‘Superpowers’ debate divides councillors

Ballymena Town Hall. Editorial image.
Ballymena Town Hall. Editorial image.

It was a case of DUP versus ‘the rest’ when Mid and East Antrim Councillors debated the decision not to devolve so-called ‘superpowers’ to ‘supercouncils’.

The chamber split right down the party line at the monthly meeting when it came to a vote calling on Communities Minister, Paul Givan, to re-think his recently announced policy change.

The majority supported the Ulster Unionist motion which lashed the u-turn on ‘regeneration powers’ which were promised to Councils as part of the new local government blueprint.

UUP group leader Stephen Nicholl, who proposed the motion, contended that promises made by former DUP minister Mervyn Storey about giving meaningful local powers to local representatives had been broken.

And his argument found favour with members of every party - except the DUP bloc - who voted against the proposal.

Speaking after the meeting, Cllr. Nicholl said the DUP decision to vote against his motion ‘betrayed their councillors’ lack of independent thought’.

He added: “It was gratifying to see Council support for the transfer of regeneration powers to local government. It is clear that local decision making to meet the needs of local communities in a timely manner is best delivered through local government. Waiting around for the Department to come up with a viable scheme introduces delays and limitations which negatively impact on our citizens.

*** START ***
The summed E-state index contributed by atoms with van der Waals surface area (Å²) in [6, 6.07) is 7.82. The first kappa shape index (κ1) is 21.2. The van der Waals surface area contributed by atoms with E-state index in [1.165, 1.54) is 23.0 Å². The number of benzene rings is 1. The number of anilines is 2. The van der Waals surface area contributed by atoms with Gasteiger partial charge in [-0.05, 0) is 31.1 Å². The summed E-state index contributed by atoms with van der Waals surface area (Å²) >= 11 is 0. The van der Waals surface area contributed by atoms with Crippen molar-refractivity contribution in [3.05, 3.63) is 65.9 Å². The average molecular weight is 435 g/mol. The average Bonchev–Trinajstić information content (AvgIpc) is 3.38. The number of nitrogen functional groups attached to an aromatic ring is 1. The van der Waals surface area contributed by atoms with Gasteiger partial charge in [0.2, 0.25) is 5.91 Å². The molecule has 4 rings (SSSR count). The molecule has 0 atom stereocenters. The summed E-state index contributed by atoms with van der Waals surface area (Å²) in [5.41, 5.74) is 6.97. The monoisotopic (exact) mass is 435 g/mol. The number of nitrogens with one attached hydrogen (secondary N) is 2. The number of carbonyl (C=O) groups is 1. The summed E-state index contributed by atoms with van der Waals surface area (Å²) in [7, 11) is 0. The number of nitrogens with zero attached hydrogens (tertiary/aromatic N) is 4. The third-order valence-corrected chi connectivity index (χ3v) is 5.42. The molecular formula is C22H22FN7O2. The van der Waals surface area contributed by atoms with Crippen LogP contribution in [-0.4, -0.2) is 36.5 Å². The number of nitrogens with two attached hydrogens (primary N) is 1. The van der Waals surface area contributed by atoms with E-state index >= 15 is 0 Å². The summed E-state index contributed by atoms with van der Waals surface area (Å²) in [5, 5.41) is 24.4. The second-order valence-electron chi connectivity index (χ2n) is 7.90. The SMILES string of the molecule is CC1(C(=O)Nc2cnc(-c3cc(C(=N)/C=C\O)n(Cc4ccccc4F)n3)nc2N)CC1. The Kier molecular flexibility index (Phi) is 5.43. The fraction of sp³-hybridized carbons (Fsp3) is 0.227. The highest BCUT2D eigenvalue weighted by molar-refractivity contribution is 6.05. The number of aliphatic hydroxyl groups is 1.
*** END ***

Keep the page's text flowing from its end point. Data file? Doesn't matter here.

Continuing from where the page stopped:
“While the DUP group voted en bloc to reject the transfer of such powers it was obvious that this was a directive from the party leadership.

“It is clear from their private positions that a significant number see the potential to greatly advance sustainable development locally. There is a genuine hope that common sense will prevail in the interests of our local communities.”

Larne Ulster Unionist Cllr Andy Wilson, who seconded the motion, said; “Local government has lost a lot of its ‘local’ aspect since it was reorganised a couple of years ago. To compensate, we were meant to get extra powers and responsibilities, including wide powers to address dereliction and take forward regeneration schemes. However, the Stormont Executive, through the Minister for Communities has reneged on this important commitment of local government reform.”